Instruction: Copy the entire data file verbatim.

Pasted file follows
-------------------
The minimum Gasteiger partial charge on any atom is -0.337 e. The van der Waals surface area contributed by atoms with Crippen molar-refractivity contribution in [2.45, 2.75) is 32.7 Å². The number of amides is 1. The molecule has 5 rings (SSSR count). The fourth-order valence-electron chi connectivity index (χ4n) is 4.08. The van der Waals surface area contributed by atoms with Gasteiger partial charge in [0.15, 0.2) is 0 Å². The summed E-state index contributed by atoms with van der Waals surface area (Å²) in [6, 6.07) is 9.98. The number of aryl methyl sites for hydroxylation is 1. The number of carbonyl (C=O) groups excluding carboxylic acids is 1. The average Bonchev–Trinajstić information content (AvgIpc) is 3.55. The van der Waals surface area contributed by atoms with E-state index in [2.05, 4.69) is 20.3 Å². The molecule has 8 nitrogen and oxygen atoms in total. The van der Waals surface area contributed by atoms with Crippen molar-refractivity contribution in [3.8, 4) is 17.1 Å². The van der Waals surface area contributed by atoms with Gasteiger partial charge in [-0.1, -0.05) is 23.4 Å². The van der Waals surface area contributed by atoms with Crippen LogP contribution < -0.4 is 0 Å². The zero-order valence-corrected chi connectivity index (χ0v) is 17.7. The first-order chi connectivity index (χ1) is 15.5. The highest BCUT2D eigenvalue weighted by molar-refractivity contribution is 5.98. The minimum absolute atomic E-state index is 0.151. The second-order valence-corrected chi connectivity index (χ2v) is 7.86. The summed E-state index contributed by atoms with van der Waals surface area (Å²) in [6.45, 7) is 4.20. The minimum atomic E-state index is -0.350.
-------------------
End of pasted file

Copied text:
The minimum Gasteiger partial charge on any atom is -0.337 e. The van der Waals surface area contributed by atoms with Crippen molar-refractivity contribution in [2.45, 2.75) is 32.7 Å². The number of amides is 1. The molecule has 5 rings (SSSR count). The fourth-order valence-electron chi connectivity index (χ4n) is 4.08. The van der Waals surface area contributed by atoms with Gasteiger partial charge in [0.15, 0.2) is 0 Å². The summed E-state index contributed by atoms with van der Waals surface area (Å²) in [6, 6.07) is 9.98. The number of aryl methyl sites for hydroxylation is 1. The number of carbonyl (C=O) groups excluding carboxylic acids is 1. The average Bonchev–Trinajstić information content (AvgIpc) is 3.55. The van der Waals surface area contributed by atoms with E-state index in [2.05, 4.69) is 20.3 Å². The molecule has 8 nitrogen and oxygen atoms in total. The van der Waals surface area contributed by atoms with Crippen molar-refractivity contribution in [3.8, 4) is 17.1 Å². The van der Waals surface area contributed by atoms with Gasteiger partial charge in [-0.1, -0.05) is 23.4 Å². The van der Waals surface area contributed by atoms with Crippen LogP contribution < -0.4 is 0 Å². The zero-order valence-corrected chi connectivity index (χ0v) is 17.7. The first-order chi connectivity index (χ1) is 15.5. The highest BCUT2D eigenvalue weighted by molar-refractivity contribution is 5.98. The minimum absolute atomic E-state index is 0.151. The second-order valence-corrected chi connectivity index (χ2v) is 7.86. The summed E-state index contributed by atoms with van der Waals surface area (Å²) in [6.45, 7) is 4.20. The minimum atomic E-state index is -0.350.